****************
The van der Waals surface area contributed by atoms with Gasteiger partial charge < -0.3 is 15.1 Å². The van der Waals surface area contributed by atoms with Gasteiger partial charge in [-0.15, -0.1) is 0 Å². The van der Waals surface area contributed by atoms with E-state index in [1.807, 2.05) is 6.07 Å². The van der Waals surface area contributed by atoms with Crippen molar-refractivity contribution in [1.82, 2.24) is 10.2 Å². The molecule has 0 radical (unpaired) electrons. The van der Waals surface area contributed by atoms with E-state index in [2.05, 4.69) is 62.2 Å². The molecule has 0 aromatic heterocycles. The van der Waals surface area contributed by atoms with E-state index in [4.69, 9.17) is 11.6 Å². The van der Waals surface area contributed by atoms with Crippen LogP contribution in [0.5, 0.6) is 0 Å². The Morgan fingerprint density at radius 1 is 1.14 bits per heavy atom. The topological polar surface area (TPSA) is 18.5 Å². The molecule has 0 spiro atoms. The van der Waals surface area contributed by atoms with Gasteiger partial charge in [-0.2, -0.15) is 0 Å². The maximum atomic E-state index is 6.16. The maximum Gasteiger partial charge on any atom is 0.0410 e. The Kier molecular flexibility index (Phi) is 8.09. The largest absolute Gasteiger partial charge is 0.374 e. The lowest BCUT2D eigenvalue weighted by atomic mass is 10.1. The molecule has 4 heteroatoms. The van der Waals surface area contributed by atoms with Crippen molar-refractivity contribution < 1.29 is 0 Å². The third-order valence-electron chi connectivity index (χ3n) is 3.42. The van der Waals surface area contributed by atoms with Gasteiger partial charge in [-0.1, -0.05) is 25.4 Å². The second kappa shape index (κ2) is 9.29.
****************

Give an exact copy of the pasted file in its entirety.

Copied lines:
The van der Waals surface area contributed by atoms with Gasteiger partial charge < -0.3 is 15.1 Å². The van der Waals surface area contributed by atoms with Gasteiger partial charge in [-0.15, -0.1) is 0 Å². The van der Waals surface area contributed by atoms with E-state index in [1.807, 2.05) is 6.07 Å². The van der Waals surface area contributed by atoms with Crippen molar-refractivity contribution in [1.82, 2.24) is 10.2 Å². The molecule has 0 radical (unpaired) electrons. The van der Waals surface area contributed by atoms with E-state index in [2.05, 4.69) is 62.2 Å². The molecule has 0 aromatic heterocycles. The van der Waals surface area contributed by atoms with E-state index in [4.69, 9.17) is 11.6 Å². The van der Waals surface area contributed by atoms with Crippen LogP contribution in [0.5, 0.6) is 0 Å². The Morgan fingerprint density at radius 1 is 1.14 bits per heavy atom. The topological polar surface area (TPSA) is 18.5 Å². The molecule has 0 spiro atoms. The van der Waals surface area contributed by atoms with Gasteiger partial charge in [-0.2, -0.15) is 0 Å². The maximum atomic E-state index is 6.16. The maximum Gasteiger partial charge on any atom is 0.0410 e. The Kier molecular flexibility index (Phi) is 8.09. The largest absolute Gasteiger partial charge is 0.374 e. The lowest BCUT2D eigenvalue weighted by atomic mass is 10.1. The molecule has 4 heteroatoms. The van der Waals surface area contributed by atoms with Crippen molar-refractivity contribution < 1.29 is 0 Å². The third-order valence-electron chi connectivity index (χ3n) is 3.42. The van der Waals surface area contributed by atoms with Gasteiger partial charge in [-0.1, -0.05) is 25.4 Å². The second kappa shape index (κ2) is 9.29.